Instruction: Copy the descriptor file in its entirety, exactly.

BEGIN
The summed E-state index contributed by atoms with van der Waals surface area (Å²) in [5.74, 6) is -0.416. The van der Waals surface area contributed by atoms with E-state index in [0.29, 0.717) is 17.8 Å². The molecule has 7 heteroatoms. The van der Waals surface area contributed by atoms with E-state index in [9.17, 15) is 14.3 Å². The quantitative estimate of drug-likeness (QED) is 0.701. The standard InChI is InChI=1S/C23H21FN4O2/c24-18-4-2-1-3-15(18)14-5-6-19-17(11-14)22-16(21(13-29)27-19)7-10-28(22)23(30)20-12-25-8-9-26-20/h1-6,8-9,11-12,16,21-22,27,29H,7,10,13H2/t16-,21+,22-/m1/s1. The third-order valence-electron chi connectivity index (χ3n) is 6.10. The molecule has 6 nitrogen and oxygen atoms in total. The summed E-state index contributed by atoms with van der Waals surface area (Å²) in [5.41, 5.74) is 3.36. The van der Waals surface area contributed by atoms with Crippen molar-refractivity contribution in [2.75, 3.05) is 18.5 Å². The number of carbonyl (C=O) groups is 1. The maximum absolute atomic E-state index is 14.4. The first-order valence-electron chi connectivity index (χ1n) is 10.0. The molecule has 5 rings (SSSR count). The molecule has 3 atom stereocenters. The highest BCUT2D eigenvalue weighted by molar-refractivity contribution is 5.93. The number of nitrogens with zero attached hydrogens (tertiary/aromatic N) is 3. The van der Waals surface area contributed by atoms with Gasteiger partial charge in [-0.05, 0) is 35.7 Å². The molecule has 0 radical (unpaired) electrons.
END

The summed E-state index contributed by atoms with van der Waals surface area (Å²) in [5.74, 6) is -0.416. The van der Waals surface area contributed by atoms with E-state index in [0.29, 0.717) is 17.8 Å². The molecule has 7 heteroatoms. The van der Waals surface area contributed by atoms with E-state index in [9.17, 15) is 14.3 Å². The quantitative estimate of drug-likeness (QED) is 0.701. The standard InChI is InChI=1S/C23H21FN4O2/c24-18-4-2-1-3-15(18)14-5-6-19-17(11-14)22-16(21(13-29)27-19)7-10-28(22)23(30)20-12-25-8-9-26-20/h1-6,8-9,11-12,16,21-22,27,29H,7,10,13H2/t16-,21+,22-/m1/s1. The third-order valence-electron chi connectivity index (χ3n) is 6.10. The molecule has 6 nitrogen and oxygen atoms in total. The summed E-state index contributed by atoms with van der Waals surface area (Å²) in [5.41, 5.74) is 3.36. The van der Waals surface area contributed by atoms with Crippen molar-refractivity contribution in [2.75, 3.05) is 18.5 Å². The number of carbonyl (C=O) groups is 1. The maximum absolute atomic E-state index is 14.4. The first-order valence-electron chi connectivity index (χ1n) is 10.0. The molecule has 5 rings (SSSR count). The molecule has 3 atom stereocenters. The highest BCUT2D eigenvalue weighted by molar-refractivity contribution is 5.93. The number of nitrogens with zero attached hydrogens (tertiary/aromatic N) is 3. The van der Waals surface area contributed by atoms with Gasteiger partial charge in [-0.05, 0) is 35.7 Å². The molecule has 0 radical (unpaired) electrons.